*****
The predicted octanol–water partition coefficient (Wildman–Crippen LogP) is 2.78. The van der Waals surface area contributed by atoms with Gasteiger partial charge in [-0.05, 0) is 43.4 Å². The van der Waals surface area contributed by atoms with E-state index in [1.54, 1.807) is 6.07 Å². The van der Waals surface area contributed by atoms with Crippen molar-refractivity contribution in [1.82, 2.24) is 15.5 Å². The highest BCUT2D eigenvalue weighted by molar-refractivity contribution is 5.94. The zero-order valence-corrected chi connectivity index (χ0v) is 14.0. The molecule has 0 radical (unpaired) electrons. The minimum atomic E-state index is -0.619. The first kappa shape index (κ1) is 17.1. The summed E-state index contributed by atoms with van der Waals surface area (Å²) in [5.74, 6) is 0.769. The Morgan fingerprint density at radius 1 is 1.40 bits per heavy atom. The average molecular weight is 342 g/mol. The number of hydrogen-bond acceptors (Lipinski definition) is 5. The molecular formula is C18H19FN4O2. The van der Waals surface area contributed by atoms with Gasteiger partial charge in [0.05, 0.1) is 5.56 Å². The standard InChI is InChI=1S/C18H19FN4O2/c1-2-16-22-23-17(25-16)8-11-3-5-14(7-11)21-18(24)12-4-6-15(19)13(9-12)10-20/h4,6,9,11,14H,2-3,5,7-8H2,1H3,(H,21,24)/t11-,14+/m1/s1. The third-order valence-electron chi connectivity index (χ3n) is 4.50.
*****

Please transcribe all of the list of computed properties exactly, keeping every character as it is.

The predicted octanol–water partition coefficient (Wildman–Crippen LogP) is 2.78. The van der Waals surface area contributed by atoms with Gasteiger partial charge in [-0.05, 0) is 43.4 Å². The van der Waals surface area contributed by atoms with E-state index in [1.54, 1.807) is 6.07 Å². The van der Waals surface area contributed by atoms with Crippen molar-refractivity contribution in [1.82, 2.24) is 15.5 Å². The highest BCUT2D eigenvalue weighted by molar-refractivity contribution is 5.94. The zero-order valence-corrected chi connectivity index (χ0v) is 14.0. The molecule has 0 radical (unpaired) electrons. The minimum atomic E-state index is -0.619. The first kappa shape index (κ1) is 17.1. The summed E-state index contributed by atoms with van der Waals surface area (Å²) in [5.74, 6) is 0.769. The Morgan fingerprint density at radius 1 is 1.40 bits per heavy atom. The average molecular weight is 342 g/mol. The number of hydrogen-bond acceptors (Lipinski definition) is 5. The molecular formula is C18H19FN4O2. The van der Waals surface area contributed by atoms with Gasteiger partial charge in [0.05, 0.1) is 5.56 Å². The standard InChI is InChI=1S/C18H19FN4O2/c1-2-16-22-23-17(25-16)8-11-3-5-14(7-11)21-18(24)12-4-6-15(19)13(9-12)10-20/h4,6,9,11,14H,2-3,5,7-8H2,1H3,(H,21,24)/t11-,14+/m1/s1. The third-order valence-electron chi connectivity index (χ3n) is 4.50.